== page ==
Sunday, March 22, 2009

Artisan Bread in Five Minutes Master Recipe: Boule Recipe

I love to bake bread and most of all I love to eat fresh bread, but I have always struggled with getting it to rise on the boat and the mess it makes on the boat. Here is a simple, no-knead, almost no mess basic bread recipe from the book Artison Bread in Five Minutes a Day. I'm providing the basic and white bread recipe but I really encourage you to buy the book and yes, you can find it down there in the Amazon section of my page. Of course, I downloaded it to my Kindle, but I've found the Kindle is not ideal for this something about using my sticky fingers to turn the page doesn't seem like a good idea. You won't believe the number of recipes you can make from this simple process using different flours and slightly different techniques. The real challenge will be seeing if this works when I get home to 10,600 feet in CO. I'll keep you posted.

The 5 minutes a day title is kind of misleading because it does not include the "resting" and baking times.

I'm going to try to post a link to a video showing the authors of the book going through this process at the bottom of this blog. Keep your fingers crossed.

Artisan Bread in Five Minutes a Day

Basic Boule Dough Recipe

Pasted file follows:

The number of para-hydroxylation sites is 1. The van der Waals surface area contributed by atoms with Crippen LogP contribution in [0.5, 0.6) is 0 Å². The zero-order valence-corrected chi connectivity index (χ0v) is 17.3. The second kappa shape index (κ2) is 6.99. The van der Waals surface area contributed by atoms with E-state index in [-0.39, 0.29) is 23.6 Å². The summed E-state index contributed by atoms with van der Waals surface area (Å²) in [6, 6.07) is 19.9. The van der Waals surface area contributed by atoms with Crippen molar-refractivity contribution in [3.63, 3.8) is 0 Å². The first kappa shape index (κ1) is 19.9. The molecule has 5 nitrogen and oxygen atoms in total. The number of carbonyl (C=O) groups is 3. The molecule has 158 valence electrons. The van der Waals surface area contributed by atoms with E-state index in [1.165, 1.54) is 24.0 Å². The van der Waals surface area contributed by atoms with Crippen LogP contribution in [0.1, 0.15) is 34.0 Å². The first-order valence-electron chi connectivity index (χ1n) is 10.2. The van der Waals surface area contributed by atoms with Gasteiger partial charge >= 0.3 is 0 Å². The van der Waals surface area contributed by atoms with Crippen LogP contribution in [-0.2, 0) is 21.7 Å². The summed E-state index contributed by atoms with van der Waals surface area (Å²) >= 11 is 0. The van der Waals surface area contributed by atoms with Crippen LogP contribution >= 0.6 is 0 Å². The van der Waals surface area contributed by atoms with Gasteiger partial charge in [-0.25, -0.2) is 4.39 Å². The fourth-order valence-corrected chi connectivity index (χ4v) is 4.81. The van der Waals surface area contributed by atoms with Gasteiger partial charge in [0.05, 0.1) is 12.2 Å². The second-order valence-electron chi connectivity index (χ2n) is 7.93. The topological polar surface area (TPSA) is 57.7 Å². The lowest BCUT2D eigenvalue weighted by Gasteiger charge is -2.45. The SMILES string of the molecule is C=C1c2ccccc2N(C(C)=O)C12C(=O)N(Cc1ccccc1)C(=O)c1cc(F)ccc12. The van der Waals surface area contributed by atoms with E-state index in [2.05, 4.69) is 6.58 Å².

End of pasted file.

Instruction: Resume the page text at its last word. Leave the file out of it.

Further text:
(Artisan Free-Form Bread)

Makes 4 1 lb loaves. The recipe is easily doubled or halved

You can store this dough up to 14 days in your refrigerator in a plastic lidded (non-airtight) container

3 cups of lukewarm water
1 ½ Tablespoons of granulated yeast (1 ½ packets)
1 ½ Tablespoons kosher or other course salt
6 ½ cups unsifted, unbleached, all-purpose white flour, measured with the scoop-and-sweep method (scoop your measuring cup into flour and sweep off excess with a knife with out pressing or compressing the flour into the cup)

1. Warm the water slightly: about 100 F.

2. Add yeast and salt to the water in a 5 qt bowl or preferably in a resealable, lidded (not airtight plastic container. Don’t worry about getting it all to dissolve.

3. Mix in the flour all at once with a wooden spoon until the mixture is uniform. Don’t knead.

4. Cover with a well fitting, non-airtight lid (I place plastic wrap over the bowl without sealing it). Allow the mixture to rise at room temp until it begins to collapse, approximately 2 hrs. Longer rising times up to 5 hours will not harm the results.

5. You can use the dough at this point, but it is extremely wet and sticky. It is better to refrigerate if for 3 hours, or even better, overnight to make it easier to work with (it’s still very sticky compared to other bread dough)

On Baking Day…